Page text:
Defects: the research I have seen (Jones and elsewhere) and personal experience (as a developer,manager and customer) tells me that defects (bugs) are not a good thing – whether absolute defects or common defects. My experience and intuition tell me Jones is right when he says: “projects with low defect potentials and high defect remove efficiency also have the shortest schedules, lowest costs, and best customer satisfaction levels.”

Maintainability, changeability, and its half-brother extendability, is life. Software which can’t change can’t live.

At a basic level if you have maintainability you can fix defects and you can add any other quality you like. If your software is maintainable but not performant you can change it to have the performance you want. If your software is hard to use but maintainable you can change it to be easy to use.

If your software lacks maintainability, changeability, you will find it hard – expensive but perhaps not impossible – to make any of these changes. When software lacks maintainability it is not soft.

Lets agree to call software which is not (easily) changeable (maintainable) sclero-ware.

Definition: Sclero-ware – software which is not practically changeable.

(Where practically is context dependent.)

“But” you might ask, “are there not some examples of software which does not need to be maintained?”. “Surely,” you say, “there is some software which does its job and it is done. Defects might be core of the onion but maintainability is just another quality you might, or might not want.”

While this I can follow the logic here I am lacking an example. Do you know any? Indeed I suspect there are no such examples.

Because: successful software is used, and because it is used it needs to change.

Software needs to change because the world changes: Windows 8 replaced Windows 7 which replaced Vista which…. the Euro replaced the Deutschmark which replaced Reichsmark, the 747 replaced the 707 which replaced the Queen Mary and Queen Elizabeth I, telephones became mobile, telephones replaced iPods which replaced Discman which replaced the Walkman and along the way iPods replace Hifi systems, Banks replaced Building Societies, Debit cards displaced cash, ….

Must I continue? – the world changes.

Software which is not used does not need to change.

Software which is not used is the past. It is dead. Look here, SourceForge has plenty of dead software projects you can download, try one (here’s a page of examples.)

Successful software lives, it changes, it moves on.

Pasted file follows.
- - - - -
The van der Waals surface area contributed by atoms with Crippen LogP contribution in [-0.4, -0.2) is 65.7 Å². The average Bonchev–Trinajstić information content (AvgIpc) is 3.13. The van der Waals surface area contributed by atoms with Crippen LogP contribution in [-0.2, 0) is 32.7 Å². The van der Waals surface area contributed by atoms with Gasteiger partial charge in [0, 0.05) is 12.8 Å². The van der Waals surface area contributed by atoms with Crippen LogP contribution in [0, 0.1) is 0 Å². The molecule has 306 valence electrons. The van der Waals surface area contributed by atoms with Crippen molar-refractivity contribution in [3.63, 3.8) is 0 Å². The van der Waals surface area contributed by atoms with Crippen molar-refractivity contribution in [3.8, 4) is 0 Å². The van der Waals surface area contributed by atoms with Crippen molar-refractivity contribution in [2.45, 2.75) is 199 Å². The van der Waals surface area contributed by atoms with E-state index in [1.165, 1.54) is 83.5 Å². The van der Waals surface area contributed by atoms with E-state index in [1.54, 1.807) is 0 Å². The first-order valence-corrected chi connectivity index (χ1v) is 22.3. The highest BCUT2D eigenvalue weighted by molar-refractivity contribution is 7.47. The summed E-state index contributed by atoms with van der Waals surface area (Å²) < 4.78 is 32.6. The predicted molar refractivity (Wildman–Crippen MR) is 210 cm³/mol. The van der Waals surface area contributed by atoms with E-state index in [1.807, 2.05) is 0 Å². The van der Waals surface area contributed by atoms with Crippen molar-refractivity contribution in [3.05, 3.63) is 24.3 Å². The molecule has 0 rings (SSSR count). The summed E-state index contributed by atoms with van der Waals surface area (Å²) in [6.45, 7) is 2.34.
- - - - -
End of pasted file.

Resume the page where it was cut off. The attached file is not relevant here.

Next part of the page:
So yes, software which did its job and is no longer used doesn’t need to change. You don’t need to change if you are dead.

Also, “maintenance” starts a lot sooner than is many people recognised. Maintenance starts the day after coding, not the day after the “project” ended. If you need to go back a fix a bug – at anytime! – you are maintaining. If your software lacks maintainability you are going to have a hard time getting any bugs out (and I suspect if it is not maintainable you probably have a lot of defects).

To summarise: I consider software quality to be a function of high maintainability and a low number of defects. I focus on these to attributes because I believe these are invariant. I am happy for add more qualities in a given context.

I accept there are different views on the best way of achieving these qualities. For example:

  • The approach I was taught in the 1980s and 1990s involved detailing what was required, perhaps writing a logical specification, engaging in a design process intended to minimise defects and maximise maintainability, then coding and finally testing the software. Some people call this “Waterfall”, I prefer “Traditional”.
  • The approach I advocate today involves setting a goal, identifying small pieces which can help build towards the goal, setting tests, engineering to those tests and repeating the process again and again and again. Some people call this “Agile”, I believe there are actually three styles better called “Iterative”, “Incremental” and “Evolutionary”.

And I believe that if you lack quality – you have a high number of defects and sclerotic code – sclero-ware – you will fail every time.

Reference: Still banging on about Quality from our JCG partner Allan Kelly at the Agile, Lean, Patterns blog.